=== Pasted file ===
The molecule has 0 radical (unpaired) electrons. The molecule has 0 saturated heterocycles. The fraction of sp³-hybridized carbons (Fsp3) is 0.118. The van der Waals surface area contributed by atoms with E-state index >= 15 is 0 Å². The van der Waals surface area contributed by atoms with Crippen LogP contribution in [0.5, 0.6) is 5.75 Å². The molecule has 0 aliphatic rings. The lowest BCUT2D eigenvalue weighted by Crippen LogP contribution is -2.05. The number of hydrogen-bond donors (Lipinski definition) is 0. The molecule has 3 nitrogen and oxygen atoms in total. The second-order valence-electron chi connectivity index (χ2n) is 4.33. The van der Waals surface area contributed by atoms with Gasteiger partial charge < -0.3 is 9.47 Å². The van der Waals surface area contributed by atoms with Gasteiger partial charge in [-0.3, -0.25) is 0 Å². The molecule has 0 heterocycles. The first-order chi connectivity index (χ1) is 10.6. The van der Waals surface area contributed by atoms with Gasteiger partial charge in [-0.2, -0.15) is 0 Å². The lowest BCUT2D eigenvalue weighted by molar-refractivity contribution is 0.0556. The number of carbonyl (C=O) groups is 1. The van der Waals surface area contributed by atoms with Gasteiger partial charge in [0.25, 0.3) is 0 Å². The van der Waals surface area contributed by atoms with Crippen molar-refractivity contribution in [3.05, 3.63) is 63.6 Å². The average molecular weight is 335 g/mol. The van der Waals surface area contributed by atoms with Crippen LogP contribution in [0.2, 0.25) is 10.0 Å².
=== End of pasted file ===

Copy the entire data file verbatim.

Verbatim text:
The molecule has 0 radical (unpaired) electrons. The molecule has 0 saturated heterocycles. The fraction of sp³-hybridized carbons (Fsp3) is 0.118. The van der Waals surface area contributed by atoms with E-state index >= 15 is 0 Å². The van der Waals surface area contributed by atoms with Crippen LogP contribution in [0.5, 0.6) is 5.75 Å². The molecule has 0 aliphatic rings. The lowest BCUT2D eigenvalue weighted by Crippen LogP contribution is -2.05. The number of hydrogen-bond donors (Lipinski definition) is 0. The molecule has 3 nitrogen and oxygen atoms in total. The second-order valence-electron chi connectivity index (χ2n) is 4.33. The van der Waals surface area contributed by atoms with Gasteiger partial charge < -0.3 is 9.47 Å². The van der Waals surface area contributed by atoms with Gasteiger partial charge in [-0.3, -0.25) is 0 Å². The molecule has 0 heterocycles. The first-order chi connectivity index (χ1) is 10.6. The van der Waals surface area contributed by atoms with Gasteiger partial charge in [-0.2, -0.15) is 0 Å². The lowest BCUT2D eigenvalue weighted by molar-refractivity contribution is 0.0556. The number of carbonyl (C=O) groups is 1. The van der Waals surface area contributed by atoms with Gasteiger partial charge in [0.25, 0.3) is 0 Å². The van der Waals surface area contributed by atoms with Crippen molar-refractivity contribution in [3.05, 3.63) is 63.6 Å². The average molecular weight is 335 g/mol. The van der Waals surface area contributed by atoms with Crippen LogP contribution in [0.2, 0.25) is 10.0 Å².